Rosh Hashanah - A New Year Begins

The joy of the Jewish community can be seen in the foods they eat during their periods of celebration. Traditional foods during Rosh Hashanah include apples dipped in honey in order to bring about a sweet new year.   http://www.jewishledger.com/wp-content/uploads/2015/08/rosh-hashanah-elements-600-620x300.jpg

The joy of the Jewish community can be seen in the foods they eat during their periods of celebration. Traditional foods during Rosh Hashanah include apples dipped in honey in order to bring about a sweet new year. http://www.jewishledger.com/wp-content/uploads/2015/08/rosh-hashanah-elements-600-620x300.jpg

Rosh Hashanah is a Jewish celebration typically lasting two days starting on the evening of September 9 and lasting until sundown of September 11.  In some Jewish cultures Rosh Hashanah marks the beginning of the Days of Atonement, a ten-day period of introspection and repentance that ends with Yom Kippur, the second of Judaism’s High Holy Days, on September 19.

There are two approaches to Rosh Hashanah, one theological and the other secular. 

The theological approach is the celebration of the creation of Adam and Eve as taken from Genesis of the Old Testament.  With the creation of Adam and Eve, the first man and woman, God has entered humanity into His world. 

The secular approach centers on the beginning of the agricultural year and the planting of crops to take advantage of the winter rains.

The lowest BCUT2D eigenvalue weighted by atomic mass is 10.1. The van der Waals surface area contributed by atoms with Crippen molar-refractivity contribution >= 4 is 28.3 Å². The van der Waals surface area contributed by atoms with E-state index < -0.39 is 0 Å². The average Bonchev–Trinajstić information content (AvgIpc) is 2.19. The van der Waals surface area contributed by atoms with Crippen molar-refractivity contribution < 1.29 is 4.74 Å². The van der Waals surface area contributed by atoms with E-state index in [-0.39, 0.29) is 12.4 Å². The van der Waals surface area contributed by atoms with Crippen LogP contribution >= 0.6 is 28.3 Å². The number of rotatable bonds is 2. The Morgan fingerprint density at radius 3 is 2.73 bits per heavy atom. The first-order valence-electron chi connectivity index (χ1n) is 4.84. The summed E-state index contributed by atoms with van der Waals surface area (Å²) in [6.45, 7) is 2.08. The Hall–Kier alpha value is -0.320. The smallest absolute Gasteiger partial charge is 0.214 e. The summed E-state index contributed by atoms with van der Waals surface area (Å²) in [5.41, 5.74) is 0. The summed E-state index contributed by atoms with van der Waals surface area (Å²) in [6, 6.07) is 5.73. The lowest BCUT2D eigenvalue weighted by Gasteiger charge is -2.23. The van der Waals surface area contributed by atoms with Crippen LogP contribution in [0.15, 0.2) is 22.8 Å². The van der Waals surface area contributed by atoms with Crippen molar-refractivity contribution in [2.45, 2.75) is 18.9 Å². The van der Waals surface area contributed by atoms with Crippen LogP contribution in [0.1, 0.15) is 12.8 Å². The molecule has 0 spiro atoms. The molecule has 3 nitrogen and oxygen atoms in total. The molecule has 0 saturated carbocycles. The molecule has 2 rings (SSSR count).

During Rosh Hashanah and the ten-day period leading to Yum Kippur there are various celebratory events in the temples and households.  These include reciting religious poems, special prayers and the blowing of the 100 notes on the Shofar.  

Symbolic foods such as the head of a fish (so that we are the head and not the tail) are eaten along with dates, pomegranates, black-eyed peas, pumpkin filled pastries, leeks, and whole fish.  Most if not all activities, including food have a symbolism for the Jewish community such as to be fruitful, as in the pomegranate with its many seeds.

According to the Mishnah on Rosh Hashanah, the heavenly books are opened and the fates of the righteous, the wicked and the intermediate people are determined.

The names of the righteous are immediately written into the book of life and they are sealed so that they will live forever within God’s kingdom.

The names of the wicked are blotted out in the book and are destined for damnation forever.

The intermediate people are allowed ten days to think over their lives and make repentance.  They are then elected to join the list of the righteous before Yom Kippur, the Day of Judgment.

Some traditions hold that God sits on his throne.  As the books are opened, people pass before him and an accounting is taken of their deeds.  This is very reminiscent of early Christianity.  A favorite scene depicted on the walls of churches showed Jesus seated while the graves open and the people emerge to be judged and taken away to heaven or hell.

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